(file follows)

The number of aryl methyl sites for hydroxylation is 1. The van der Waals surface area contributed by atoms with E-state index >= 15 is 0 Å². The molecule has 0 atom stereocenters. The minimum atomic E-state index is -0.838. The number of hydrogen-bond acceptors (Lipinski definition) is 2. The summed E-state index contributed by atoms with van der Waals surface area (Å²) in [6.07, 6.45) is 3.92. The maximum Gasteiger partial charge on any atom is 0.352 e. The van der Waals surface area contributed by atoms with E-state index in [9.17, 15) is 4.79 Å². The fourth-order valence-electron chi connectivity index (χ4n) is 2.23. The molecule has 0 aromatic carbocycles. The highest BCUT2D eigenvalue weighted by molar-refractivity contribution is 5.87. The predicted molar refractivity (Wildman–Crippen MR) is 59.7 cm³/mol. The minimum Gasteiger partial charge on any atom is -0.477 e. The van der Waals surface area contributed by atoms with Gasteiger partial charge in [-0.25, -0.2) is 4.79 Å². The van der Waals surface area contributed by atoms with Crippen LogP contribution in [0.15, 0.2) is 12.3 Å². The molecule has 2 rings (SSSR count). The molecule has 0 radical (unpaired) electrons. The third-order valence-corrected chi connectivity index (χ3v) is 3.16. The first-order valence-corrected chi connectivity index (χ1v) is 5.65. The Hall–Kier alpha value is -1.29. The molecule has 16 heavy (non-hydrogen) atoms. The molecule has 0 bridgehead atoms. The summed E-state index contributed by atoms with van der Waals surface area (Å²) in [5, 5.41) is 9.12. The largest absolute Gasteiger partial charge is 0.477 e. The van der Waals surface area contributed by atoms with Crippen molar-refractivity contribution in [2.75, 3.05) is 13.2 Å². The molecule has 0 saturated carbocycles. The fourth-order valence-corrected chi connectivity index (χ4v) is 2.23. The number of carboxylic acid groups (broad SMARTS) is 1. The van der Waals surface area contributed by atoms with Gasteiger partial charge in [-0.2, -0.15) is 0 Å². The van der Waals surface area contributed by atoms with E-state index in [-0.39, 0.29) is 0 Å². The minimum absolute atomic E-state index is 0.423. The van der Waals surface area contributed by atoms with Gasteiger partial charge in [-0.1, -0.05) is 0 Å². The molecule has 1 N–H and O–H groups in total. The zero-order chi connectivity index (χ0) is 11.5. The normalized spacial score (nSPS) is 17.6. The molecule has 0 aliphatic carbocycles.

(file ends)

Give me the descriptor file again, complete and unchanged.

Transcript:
The number of aryl methyl sites for hydroxylation is 1. The van der Waals surface area contributed by atoms with E-state index >= 15 is 0 Å². The molecule has 0 atom stereocenters. The minimum atomic E-state index is -0.838. The number of hydrogen-bond acceptors (Lipinski definition) is 2. The summed E-state index contributed by atoms with van der Waals surface area (Å²) in [6.07, 6.45) is 3.92. The maximum Gasteiger partial charge on any atom is 0.352 e. The van der Waals surface area contributed by atoms with E-state index in [9.17, 15) is 4.79 Å². The fourth-order valence-electron chi connectivity index (χ4n) is 2.23. The molecule has 0 aromatic carbocycles. The highest BCUT2D eigenvalue weighted by molar-refractivity contribution is 5.87. The predicted molar refractivity (Wildman–Crippen MR) is 59.7 cm³/mol. The minimum Gasteiger partial charge on any atom is -0.477 e. The van der Waals surface area contributed by atoms with Gasteiger partial charge in [-0.25, -0.2) is 4.79 Å². The van der Waals surface area contributed by atoms with Crippen LogP contribution in [0.15, 0.2) is 12.3 Å². The molecule has 2 rings (SSSR count). The molecule has 0 radical (unpaired) electrons. The third-order valence-corrected chi connectivity index (χ3v) is 3.16. The first-order valence-corrected chi connectivity index (χ1v) is 5.65. The Hall–Kier alpha value is -1.29. The molecule has 16 heavy (non-hydrogen) atoms. The molecule has 0 bridgehead atoms. The summed E-state index contributed by atoms with van der Waals surface area (Å²) in [5, 5.41) is 9.12. The largest absolute Gasteiger partial charge is 0.477 e. The van der Waals surface area contributed by atoms with Crippen molar-refractivity contribution in [2.75, 3.05) is 13.2 Å². The molecule has 0 saturated carbocycles. The fourth-order valence-corrected chi connectivity index (χ4v) is 2.23. The number of carboxylic acid groups (broad SMARTS) is 1. The van der Waals surface area contributed by atoms with Gasteiger partial charge in [-0.2, -0.15) is 0 Å². The van der Waals surface area contributed by atoms with E-state index in [-0.39, 0.29) is 0 Å². The minimum absolute atomic E-state index is 0.423. The van der Waals surface area contributed by atoms with Gasteiger partial charge in [-0.1, -0.05) is 0 Å². The molecule has 1 N–H and O–H groups in total. The zero-order chi connectivity index (χ0) is 11.5. The normalized spacial score (nSPS) is 17.6. The molecule has 0 aliphatic carbocycles.